2017 journal article
Inhibition of microsomal prostaglandin E-synthase-1 (mPGES-1) selectively suppresses PGE(2) in an in vitro equine inflammation model
VETERINARY IMMUNOLOGY AND IMMUNOPATHOLOGY, 192, 33–40.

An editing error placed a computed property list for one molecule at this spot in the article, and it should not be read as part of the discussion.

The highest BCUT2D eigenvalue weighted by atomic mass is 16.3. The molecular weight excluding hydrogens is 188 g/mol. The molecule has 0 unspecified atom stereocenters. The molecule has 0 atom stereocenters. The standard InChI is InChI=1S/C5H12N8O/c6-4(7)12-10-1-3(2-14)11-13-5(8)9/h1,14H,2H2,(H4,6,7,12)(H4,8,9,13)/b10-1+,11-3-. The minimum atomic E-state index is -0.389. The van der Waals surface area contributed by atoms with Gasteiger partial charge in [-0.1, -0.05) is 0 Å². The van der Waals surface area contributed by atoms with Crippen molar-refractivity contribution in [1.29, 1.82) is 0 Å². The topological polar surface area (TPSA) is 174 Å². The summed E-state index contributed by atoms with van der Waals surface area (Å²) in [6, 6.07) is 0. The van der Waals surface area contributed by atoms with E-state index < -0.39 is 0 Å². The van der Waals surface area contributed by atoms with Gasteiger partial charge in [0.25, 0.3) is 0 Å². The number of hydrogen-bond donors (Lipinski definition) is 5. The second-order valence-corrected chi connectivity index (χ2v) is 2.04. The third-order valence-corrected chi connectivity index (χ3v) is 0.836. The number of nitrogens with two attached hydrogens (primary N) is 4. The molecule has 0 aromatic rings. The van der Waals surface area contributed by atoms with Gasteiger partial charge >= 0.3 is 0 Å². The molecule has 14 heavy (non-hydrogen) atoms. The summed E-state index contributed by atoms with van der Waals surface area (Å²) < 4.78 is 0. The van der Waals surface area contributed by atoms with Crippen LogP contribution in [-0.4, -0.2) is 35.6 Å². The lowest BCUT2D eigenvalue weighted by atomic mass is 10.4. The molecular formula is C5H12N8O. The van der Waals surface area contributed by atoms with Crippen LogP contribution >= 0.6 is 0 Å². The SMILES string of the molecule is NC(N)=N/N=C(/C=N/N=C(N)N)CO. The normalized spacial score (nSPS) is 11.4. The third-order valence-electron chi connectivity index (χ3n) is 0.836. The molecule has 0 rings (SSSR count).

Inhibition of prostaglandin E2 (PGE2) production effectively limits inflammation in horses, however nonspecific prostaglandin blockade via cyclooxygenase (COX) inhibition elicits deleterious gastrointestinal side effects in equine patients. Thus, more selective PGE2 targeting therapeutics are needed to treat inflammatory disease in horses. One potential target is microsomal prostaglandin E-synthase-1 (mPGES-1), which is the terminal enzyme downstream of COX-2 in the inducible PGE2 synthesis cascade. This enzyme has yet to be studied in equine leukocytes, which play a pivotal role in equine inflammatory disease. The objective of this study was to determine if mPGES-1 is a PGE2-selective anti-inflammatory target in equine leukocytes. To evaluate this objective, leukocyte-rich plasma (LRP) was isolated from equine whole blood collected via jugular venipuncture of six healthy adult horses of mixed breeds and genders. LRP was primed with granulocyte-monocyte colony-stimulating factor (GM-CSF) and stimulated with lipopolysaccharide (LPS) in the presence or absence of an mPGES-1 inhibitor (MF63), a COX-2 inhibitor (NS-398), or a nonselective COX inhibitor (indomethacin). Following treatment, mPGES-1 and COX-2 mRNA and protein levels were measured via qPCR and western blot, respectively, and PGE2, thromboxane (TXA2) and prostacyclin (PGI2) levels were measured in cellular supernatants via ELISA. This study revealed that LPS significantly increased mPGES-1 mRNA, but not protein levels in equine LRP as measured by qPCR and western blot, respectively. In contrast, COX-2 mRNA and protein were coordinately induced by LPS. Importantly, treatment of LPS-stimulated leukocytes with indomethacin and NS-398 significantly reduced extracellular concentrations of multiple prostanoids (PGE2, TXA2 and PGI2), while the mPGES-1 inhibitor MF63 selectively inhibited PGE2 production only. mPGES-1 inhibition also preserved higher basal levels of PGE2 production when compared to either COX inhibitor, which might be beneficial in a clinical setting. In conclusion, this work identifies mPGES-1 as a key regulator of PGE2 production and a PGE2-selective target in equine leukocytes. This study demonstrates that mPGES-1 is a potentially safer and effective therapeutic target for treatment of equine inflammatory disease when compared to traditional non-steroidal anti-inflammatory drugs.